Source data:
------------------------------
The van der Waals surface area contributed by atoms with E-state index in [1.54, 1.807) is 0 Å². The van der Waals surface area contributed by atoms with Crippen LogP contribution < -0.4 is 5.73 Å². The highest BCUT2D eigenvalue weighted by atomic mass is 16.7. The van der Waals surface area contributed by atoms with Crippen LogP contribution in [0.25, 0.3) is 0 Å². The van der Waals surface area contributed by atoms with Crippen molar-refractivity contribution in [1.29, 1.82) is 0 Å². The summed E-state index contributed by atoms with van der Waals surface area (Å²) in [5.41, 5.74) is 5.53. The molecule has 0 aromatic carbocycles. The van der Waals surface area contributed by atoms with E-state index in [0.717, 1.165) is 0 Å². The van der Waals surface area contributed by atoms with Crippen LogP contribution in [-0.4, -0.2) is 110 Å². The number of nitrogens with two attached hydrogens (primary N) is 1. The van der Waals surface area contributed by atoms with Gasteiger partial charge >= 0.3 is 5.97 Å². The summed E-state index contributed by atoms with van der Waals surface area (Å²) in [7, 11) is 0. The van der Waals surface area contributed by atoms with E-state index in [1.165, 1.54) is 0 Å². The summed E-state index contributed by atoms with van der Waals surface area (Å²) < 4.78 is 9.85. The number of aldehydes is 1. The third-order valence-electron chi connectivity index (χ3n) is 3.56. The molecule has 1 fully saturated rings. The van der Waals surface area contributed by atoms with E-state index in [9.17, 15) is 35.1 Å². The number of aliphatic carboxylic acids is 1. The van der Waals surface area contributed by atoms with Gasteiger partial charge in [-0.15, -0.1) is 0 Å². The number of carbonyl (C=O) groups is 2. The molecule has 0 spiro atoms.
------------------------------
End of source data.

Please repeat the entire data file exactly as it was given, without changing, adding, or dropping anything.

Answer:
The van der Waals surface area contributed by atoms with E-state index in [1.54, 1.807) is 0 Å². The van der Waals surface area contributed by atoms with Crippen LogP contribution < -0.4 is 5.73 Å². The highest BCUT2D eigenvalue weighted by atomic mass is 16.7. The van der Waals surface area contributed by atoms with Crippen LogP contribution in [0.25, 0.3) is 0 Å². The van der Waals surface area contributed by atoms with Crippen molar-refractivity contribution in [1.29, 1.82) is 0 Å². The summed E-state index contributed by atoms with van der Waals surface area (Å²) in [5.41, 5.74) is 5.53. The molecule has 0 aromatic carbocycles. The van der Waals surface area contributed by atoms with E-state index in [0.717, 1.165) is 0 Å². The van der Waals surface area contributed by atoms with Crippen LogP contribution in [-0.4, -0.2) is 110 Å². The number of nitrogens with two attached hydrogens (primary N) is 1. The van der Waals surface area contributed by atoms with Gasteiger partial charge >= 0.3 is 5.97 Å². The summed E-state index contributed by atoms with van der Waals surface area (Å²) in [7, 11) is 0. The van der Waals surface area contributed by atoms with E-state index in [1.165, 1.54) is 0 Å². The summed E-state index contributed by atoms with van der Waals surface area (Å²) < 4.78 is 9.85. The number of aldehydes is 1. The third-order valence-electron chi connectivity index (χ3n) is 3.56. The molecule has 1 fully saturated rings. The van der Waals surface area contributed by atoms with E-state index in [9.17, 15) is 35.1 Å². The number of aliphatic carboxylic acids is 1. The van der Waals surface area contributed by atoms with Gasteiger partial charge in [-0.15, -0.1) is 0 Å². The number of carbonyl (C=O) groups is 2. The molecule has 0 spiro atoms.